“I reach deep inside myself to touch the pain and bring it out in words,” says Dr Neal Hall, and ophthalmologist-turned poet, explaining why he writes and what inspires his poetry. Dr Hall was at the Department of Communication on 15 July to read from his work and interact with students and faculty.
Much of Dr Hall’s poetry comes from the deeply felt pain of oppression, the collective suffering of America’s black population over the past several centuries. He writes to express the anger and frustration of an entire race that has experienced–and continues to experience–discrimination, marginalisation, and systemic cruelty in countless ways, despite the provisions of the American constitution. “We have to beware of the symbols of freedom, lest they replace the real thing.” he says, and in his poetry, he repeatedly brings up, in an ironic manner, the various symbols that stand for American democracy–the stars and stripes, baseball, the constitution–and shows how they remain empty symbols, with no hope of transforming into the real thing.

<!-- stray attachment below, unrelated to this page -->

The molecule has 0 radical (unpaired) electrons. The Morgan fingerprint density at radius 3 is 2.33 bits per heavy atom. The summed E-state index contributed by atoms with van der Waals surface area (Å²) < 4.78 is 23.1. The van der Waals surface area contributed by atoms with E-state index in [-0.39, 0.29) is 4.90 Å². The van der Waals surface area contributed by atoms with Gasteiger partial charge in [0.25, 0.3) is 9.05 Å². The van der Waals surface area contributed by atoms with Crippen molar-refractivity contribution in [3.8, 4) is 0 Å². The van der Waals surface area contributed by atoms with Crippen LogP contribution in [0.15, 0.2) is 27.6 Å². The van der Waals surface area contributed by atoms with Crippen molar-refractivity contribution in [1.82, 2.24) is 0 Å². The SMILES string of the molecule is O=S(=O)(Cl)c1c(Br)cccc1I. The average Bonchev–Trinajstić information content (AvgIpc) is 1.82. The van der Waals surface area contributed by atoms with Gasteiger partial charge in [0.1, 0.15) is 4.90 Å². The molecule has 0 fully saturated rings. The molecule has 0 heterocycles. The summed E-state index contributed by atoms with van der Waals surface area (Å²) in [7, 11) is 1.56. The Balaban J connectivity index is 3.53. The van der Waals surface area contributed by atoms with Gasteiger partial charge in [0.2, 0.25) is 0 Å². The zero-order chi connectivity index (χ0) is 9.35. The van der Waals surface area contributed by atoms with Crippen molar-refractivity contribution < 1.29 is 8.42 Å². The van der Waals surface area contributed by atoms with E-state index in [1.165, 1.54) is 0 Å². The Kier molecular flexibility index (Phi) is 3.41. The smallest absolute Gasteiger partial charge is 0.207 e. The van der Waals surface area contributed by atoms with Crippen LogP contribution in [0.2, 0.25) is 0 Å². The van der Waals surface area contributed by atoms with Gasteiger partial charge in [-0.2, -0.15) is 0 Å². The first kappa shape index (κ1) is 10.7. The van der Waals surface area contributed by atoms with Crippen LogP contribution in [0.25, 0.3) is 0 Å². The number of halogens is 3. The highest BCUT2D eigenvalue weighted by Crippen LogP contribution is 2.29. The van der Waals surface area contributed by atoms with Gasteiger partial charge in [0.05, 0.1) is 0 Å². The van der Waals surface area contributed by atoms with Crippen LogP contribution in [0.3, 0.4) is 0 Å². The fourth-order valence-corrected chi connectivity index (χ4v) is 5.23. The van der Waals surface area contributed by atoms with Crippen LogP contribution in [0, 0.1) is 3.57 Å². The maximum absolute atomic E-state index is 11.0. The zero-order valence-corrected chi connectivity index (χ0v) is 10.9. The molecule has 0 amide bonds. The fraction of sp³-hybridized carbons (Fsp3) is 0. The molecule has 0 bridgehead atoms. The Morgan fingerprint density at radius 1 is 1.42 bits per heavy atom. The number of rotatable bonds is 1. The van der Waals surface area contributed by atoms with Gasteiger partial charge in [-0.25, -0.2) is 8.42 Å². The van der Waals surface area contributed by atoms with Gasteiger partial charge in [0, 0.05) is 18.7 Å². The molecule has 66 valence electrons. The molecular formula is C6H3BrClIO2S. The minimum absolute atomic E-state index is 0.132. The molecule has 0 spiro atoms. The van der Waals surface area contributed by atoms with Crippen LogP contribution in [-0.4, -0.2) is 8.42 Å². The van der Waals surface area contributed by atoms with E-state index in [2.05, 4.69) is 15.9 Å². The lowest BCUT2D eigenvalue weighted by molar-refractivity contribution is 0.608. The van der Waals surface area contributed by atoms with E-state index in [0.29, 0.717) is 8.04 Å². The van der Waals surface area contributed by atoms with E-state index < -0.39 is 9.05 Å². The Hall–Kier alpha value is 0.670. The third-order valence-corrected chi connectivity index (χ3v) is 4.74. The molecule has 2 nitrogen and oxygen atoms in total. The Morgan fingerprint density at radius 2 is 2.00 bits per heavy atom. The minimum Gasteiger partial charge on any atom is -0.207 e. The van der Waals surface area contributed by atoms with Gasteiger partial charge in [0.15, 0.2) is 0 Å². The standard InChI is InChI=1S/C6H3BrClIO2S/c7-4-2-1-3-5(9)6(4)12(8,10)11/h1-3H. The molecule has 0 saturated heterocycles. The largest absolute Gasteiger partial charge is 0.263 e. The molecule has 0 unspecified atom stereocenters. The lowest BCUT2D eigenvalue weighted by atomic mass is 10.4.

Drawing parallels between the oppression of African Americans in the US and that of lower castes in India, and noting that the basis of inequality was differential distribution of resources, Dr Hall’s suggested that oppressed people should fight the system with its own basic weapon–economics. He concluded his reading with three poems written in Hyderabad–one a whimsical ode to our very own Masala Chai and the other a comment on the caste system.
Dr Neal Hall has spent the last five weeks as a poet-in-residence at the Council for Social Development in Hyderabad, working with local poets Jamila Nishat and Volga, who translated his work into Urdu and Telugu respectively, for a tri-lingual anthology titled “Appalling Silence”. “More harm is done by the majority who remain silent in the face of oppression by a minority,” he said. He has published two other critically acclaimed volumes of poetry, “Nigger for Life” and “Winter’s A-Coming Still”.
-Dr Usha Raman